March 10, 2007

Review of Wataya Risa's "Keritai Senaka" / 綿矢リサの「蹴りたい背中」

A few weeks ago, I finished reading Wataya Risa's second novel, 『蹴りたい背中』 ("The back I wanna kick"). For me, it was a minor milestone: it was the first Japanese novel that I have read in Japanese. I've studied the language for about seven years on and off, but since I'm a compute scientist by trade Japanese isn't something that I've focused on. Now that I'm living in Japan, a lot of what I do at work is in Japanese, and I thought it was important to try to improve my proficiency with Japanese. On Benkei's suggestion, I started to read his copy of Keritai Senaka. It took me a long time, but I finally finished it.

Now I want to give a review of the book. In all honesty, I was quite surprised because I was not impressed with the book. It won the 2003 Akutagawa Prize for literature, so I was expecting great things. I've since heard a lot of talk about the prize being engineered by publishers as a public relations move. In 2003 the winners were both very young, 18 and 19 I believe, and cute young women, which publishers felt would interest youth in reading. I believe that they did get some positive effect from that move, but I was still disappointed with the book.

Warning: plot spoilers follow!   The basic story can be easily summed up in a few sentences: The main character, an isolated freshman in high school, disdains the people around her. There is only one other student who is as isolated (Ninagawa, a young boy) who is obsessed with a fashion model named Oli-chan, with whom the protagonist develops some sort of friendship. While it is implied that she likes Ninagawa, but due to his obsession with Oli-chan and inability to relate to people, in the end nothing happens (literally.)

There are a lot of things that I think are problematic about this book, but here are my main complaints:

  • Little character development on the main character's background. I don't even remember her name. Why is she so misanthropic? Why does she not try to break out of the isolation she has put herself into when given the chance? It is clear that she doesn't like the isolation, despite her protests.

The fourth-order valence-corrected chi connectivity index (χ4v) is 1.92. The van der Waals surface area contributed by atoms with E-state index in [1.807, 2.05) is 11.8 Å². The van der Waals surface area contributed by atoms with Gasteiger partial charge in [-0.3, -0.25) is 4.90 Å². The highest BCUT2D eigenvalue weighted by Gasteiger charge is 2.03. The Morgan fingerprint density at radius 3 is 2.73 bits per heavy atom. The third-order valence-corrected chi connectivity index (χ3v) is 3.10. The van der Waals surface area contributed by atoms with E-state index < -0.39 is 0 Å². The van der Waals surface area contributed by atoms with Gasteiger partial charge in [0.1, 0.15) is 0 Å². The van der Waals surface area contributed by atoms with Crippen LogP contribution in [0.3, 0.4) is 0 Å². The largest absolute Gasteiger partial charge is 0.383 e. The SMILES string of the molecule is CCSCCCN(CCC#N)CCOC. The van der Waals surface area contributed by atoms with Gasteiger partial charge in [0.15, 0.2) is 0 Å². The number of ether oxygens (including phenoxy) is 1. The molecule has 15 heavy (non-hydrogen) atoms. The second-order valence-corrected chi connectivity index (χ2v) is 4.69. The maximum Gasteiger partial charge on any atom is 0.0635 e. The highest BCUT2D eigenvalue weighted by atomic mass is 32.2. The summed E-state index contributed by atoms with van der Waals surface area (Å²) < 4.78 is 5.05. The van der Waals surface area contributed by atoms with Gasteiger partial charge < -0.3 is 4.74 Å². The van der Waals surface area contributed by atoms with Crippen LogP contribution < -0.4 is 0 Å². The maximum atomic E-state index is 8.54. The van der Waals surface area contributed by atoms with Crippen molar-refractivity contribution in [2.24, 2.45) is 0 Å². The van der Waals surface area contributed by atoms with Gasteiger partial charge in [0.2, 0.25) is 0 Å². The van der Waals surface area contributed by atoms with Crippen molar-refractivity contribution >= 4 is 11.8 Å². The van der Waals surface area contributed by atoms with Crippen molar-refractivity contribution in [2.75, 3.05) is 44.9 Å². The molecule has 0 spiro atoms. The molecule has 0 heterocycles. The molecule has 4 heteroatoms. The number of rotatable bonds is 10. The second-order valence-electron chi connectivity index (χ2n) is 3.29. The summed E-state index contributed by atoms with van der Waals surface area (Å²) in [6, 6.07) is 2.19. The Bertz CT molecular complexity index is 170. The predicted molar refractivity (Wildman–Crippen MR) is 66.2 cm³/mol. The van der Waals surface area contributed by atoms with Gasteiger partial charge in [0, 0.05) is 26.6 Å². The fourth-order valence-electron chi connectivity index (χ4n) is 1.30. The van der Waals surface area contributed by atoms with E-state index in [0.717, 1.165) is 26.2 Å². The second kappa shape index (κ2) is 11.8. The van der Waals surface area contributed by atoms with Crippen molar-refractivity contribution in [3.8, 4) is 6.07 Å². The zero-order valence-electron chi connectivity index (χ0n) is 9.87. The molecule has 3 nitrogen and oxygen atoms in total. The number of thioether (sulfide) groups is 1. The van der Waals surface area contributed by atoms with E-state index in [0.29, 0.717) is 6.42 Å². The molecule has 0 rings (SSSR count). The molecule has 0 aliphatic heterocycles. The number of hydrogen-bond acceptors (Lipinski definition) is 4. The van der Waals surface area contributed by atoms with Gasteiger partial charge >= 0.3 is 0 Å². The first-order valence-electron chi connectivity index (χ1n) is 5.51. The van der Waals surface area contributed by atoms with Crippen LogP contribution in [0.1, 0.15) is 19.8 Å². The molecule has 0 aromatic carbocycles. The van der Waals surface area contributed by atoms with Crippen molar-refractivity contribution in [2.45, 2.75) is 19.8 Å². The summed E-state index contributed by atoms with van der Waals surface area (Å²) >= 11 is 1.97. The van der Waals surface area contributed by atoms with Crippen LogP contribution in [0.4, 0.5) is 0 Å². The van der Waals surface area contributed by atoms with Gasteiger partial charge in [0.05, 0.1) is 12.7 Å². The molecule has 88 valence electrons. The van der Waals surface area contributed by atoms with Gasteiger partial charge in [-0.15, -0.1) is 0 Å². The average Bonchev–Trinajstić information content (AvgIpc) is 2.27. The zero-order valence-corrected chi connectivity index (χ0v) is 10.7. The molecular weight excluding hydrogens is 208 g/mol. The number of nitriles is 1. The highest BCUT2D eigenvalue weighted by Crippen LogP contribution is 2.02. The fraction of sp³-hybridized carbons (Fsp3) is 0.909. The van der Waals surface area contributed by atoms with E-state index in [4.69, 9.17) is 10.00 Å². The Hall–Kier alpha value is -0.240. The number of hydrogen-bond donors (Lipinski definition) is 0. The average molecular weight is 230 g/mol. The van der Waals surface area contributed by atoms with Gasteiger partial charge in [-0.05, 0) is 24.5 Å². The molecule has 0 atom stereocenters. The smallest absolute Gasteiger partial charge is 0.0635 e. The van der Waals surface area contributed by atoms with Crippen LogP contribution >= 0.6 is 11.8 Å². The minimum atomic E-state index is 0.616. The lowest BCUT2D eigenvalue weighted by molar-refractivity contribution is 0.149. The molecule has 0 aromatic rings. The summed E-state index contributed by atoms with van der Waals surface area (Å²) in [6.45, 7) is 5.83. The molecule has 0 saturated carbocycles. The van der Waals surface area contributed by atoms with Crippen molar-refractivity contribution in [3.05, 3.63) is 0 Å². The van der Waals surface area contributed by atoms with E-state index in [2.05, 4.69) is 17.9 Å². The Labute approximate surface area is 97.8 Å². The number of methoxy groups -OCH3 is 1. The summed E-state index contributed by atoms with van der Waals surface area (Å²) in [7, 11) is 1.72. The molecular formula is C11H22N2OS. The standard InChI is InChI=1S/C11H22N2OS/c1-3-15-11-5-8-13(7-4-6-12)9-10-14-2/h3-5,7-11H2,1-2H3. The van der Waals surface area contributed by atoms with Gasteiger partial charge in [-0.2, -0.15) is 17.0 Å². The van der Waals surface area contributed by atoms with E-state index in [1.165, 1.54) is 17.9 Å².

• Very little happens in the book. The main memorable scenes are from the very opening, when our protagonist meets the fashion model Oli-chan by chance, and from the very ending, when Ninagawa, the protagonist, and an acquaintance of hers go to Oli-chan's concert. Otherwise, the entire story is basically the protagonist complaining about the other students at the school, complaining about how she doesn't fit in, or fleshing out the depths of Ninagawa's obsession.
  • It isn't clear to me what is the message of the book.
  • Very unappealing characters. Of the two characters that are the main focus of the book, one is a depressing recluse that can't relate to people, and the other is a possibly self-ostracized outcast whose motivation is unclear.
Of course, a lot of this could be due to my understanding of Japanese, but I don't think that is the case.

I thought that I would write a bit more in detail about what happened in the book, but thinking back, even the scenes that I do remember don't have much to do except establish some of the character traits I've listed above. Anyway, I do not recommend this book. From my friends I've heard that Wataya Risa's first book, Install, is much better. I've bought that and should get arond to reading it eventually as well.


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